Aged Care Royal Commission witness and food personality, Maggie Beer AM, is set to improve residential aged care food.
In its recent Federal Budget, the Australian Government provisioned $5 million to the Maggie Beer Foundation to address the Royal Commission’s concerns about the poor quality, unappetising food served in aged care homes and the statistic that 68% of residents suffer from or are on the verge of malnutrition.
One Royal Commission witness, Ms Dassanayake, summed up most people’s concerns when she shared her mother’s experience of food in residential aged care:
“Until about, say, six months ago, dinner, it was normal to have party pies, sausage rolls, and just sausages. Mashed potatoes is the norm, and as the first witness said, I don’t think there’s anything in there except a whole lot of potato and I’m not sure even if there’s milk in there, so it’s not very appetising.”
Other witnesses working in the sector spoke of their concerns on the closure of in-house kitchens to cut costs and food being sourced from hospitals. Others said the average food budget resulted in meals with: “nothing nutritious at all, very few vegetables which were all over cooked and very small meals.” Relatives and friends were bringing in meals.
While acknowledging that up to 50% of residents have difficulty swallowing food, the Commissioners felt more could be done in serving appetising de-texturised food and thickened drinks.
The Commissioners recommended that the Australia Government increase its basic daily care subsidy to $10 per resident per day and that aged care homes report back on their food purchases.
Enter Maggie Beer
So how did Maggie Beer come to be involved in aged care food quality?
After her Senior Australian of the Year award in 2011, Maggie received more than 900 calls for speaking engagements. She shifted through the requests to find where she could add value.
There was one to speak at an annual aged care conference of 1,000 CEOs. Back in 1960’s Maggie had an aunt in aged care in Sydney. The aunt hated the experience and, at the time, Maggie felt powerless to do anything. Perhaps now she could. She set off researching food preparation in aged care for her conference address, and she wasn’t happy with what she found!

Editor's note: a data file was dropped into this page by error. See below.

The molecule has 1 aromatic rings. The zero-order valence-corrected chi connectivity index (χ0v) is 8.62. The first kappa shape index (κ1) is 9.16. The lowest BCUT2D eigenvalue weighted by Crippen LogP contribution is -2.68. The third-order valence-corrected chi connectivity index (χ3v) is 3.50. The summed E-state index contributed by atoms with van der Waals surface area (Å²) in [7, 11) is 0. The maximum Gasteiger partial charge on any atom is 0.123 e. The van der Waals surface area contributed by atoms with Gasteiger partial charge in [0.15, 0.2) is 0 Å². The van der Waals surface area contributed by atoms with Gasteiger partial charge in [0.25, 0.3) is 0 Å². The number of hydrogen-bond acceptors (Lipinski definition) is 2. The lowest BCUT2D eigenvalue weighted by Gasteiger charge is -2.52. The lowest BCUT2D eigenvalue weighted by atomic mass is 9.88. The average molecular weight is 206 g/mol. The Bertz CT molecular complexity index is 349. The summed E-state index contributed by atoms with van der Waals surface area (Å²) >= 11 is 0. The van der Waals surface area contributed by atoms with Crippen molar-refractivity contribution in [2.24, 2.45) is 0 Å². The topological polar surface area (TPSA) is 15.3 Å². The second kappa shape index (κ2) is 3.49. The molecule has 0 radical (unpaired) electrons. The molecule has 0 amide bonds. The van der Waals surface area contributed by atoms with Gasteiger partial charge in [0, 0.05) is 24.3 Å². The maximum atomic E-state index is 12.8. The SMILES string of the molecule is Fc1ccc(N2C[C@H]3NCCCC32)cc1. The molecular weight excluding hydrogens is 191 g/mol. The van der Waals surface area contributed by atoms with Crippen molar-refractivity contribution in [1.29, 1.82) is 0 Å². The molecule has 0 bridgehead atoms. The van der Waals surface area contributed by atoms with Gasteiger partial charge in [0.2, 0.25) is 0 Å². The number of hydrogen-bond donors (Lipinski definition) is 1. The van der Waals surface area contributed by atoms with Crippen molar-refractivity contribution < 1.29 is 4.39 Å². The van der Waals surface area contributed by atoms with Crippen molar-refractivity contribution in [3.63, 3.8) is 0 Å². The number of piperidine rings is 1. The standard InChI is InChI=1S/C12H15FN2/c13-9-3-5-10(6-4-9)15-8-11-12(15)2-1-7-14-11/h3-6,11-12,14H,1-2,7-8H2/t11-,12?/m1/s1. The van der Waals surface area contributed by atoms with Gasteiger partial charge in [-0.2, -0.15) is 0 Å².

What followed was the establishment of the Maggie Beer Foundation in 2014 with the mission of “providing the pleasure of a good food life for all, regardless of age or health restrictions”.
In her Royal Commission statement she spoke of a systemic issue in relation to the quality and ‘appetite appeal’ of the foods provided in residential aged care.
It is fascinating reading. She conveys how many aged care cooks “fall into their position”. With nominal salaries of around $54,000 per annum, those cooks must perform wide-ranging onerous roles from food procurement, food safety compliance, managing staff through to performing miracles with an average food budget of $6.08 per resident per day.
She relates how one cook in an aged care home in North Queensland works to a budget of $4.50 per day! She argues that quality food can be provided for as little as $10 per resident per day.
See Maggie tell her story here:
What is Maggie doing with her Federal Budget funding?
Within its first five years, the Maggie Beer Foundation provided face-to-face Masterclass meal preparation training to 260 aged care cooks and more than 130 managers reaching an estimated 20,000 residents.
With Federal Government funding the training has now gone online. Launched earlier this year, the online training program features 11 modules of 30 minutes on topics ranging from “Delivering Higher Protein All Day” to “Feed the Eyes: Food Presentation”.
It’s expected that some of this Federal Budget funding will subsidise and expand this online training program for aged care cooks. We’ll watch with interest!
For in home catering, look out for our upcoming blog on the home delivery of quality food suitable for Australians with difficulties swallowing.
If you are seeking assistance for an elderly loved one, please feel free to call me, Danielle Robertson, for an initial discussion on how to set up the right care, support and assistance at the right time and in the right place.
 DR Care Solutions: Federal Budget - Aged Care Funding With No Workforce
 Royal Commission Into Aged Care Quality and Safety: Final Report - Care, Dignity & Respect
 Aged Care Royal Commission Recommendation 112. The Federal Government endorsed the increase and it came into effect on 1 July 2021: Basic Daily Fee Supplements for Aged Care
 Maggie Beer Foundation
 Royal Commission Into Aged Care Quality and Safety: Statement of Maggie Beer
 Maggie Beer: Aged Care Skills Training Program for Cooks & Chefs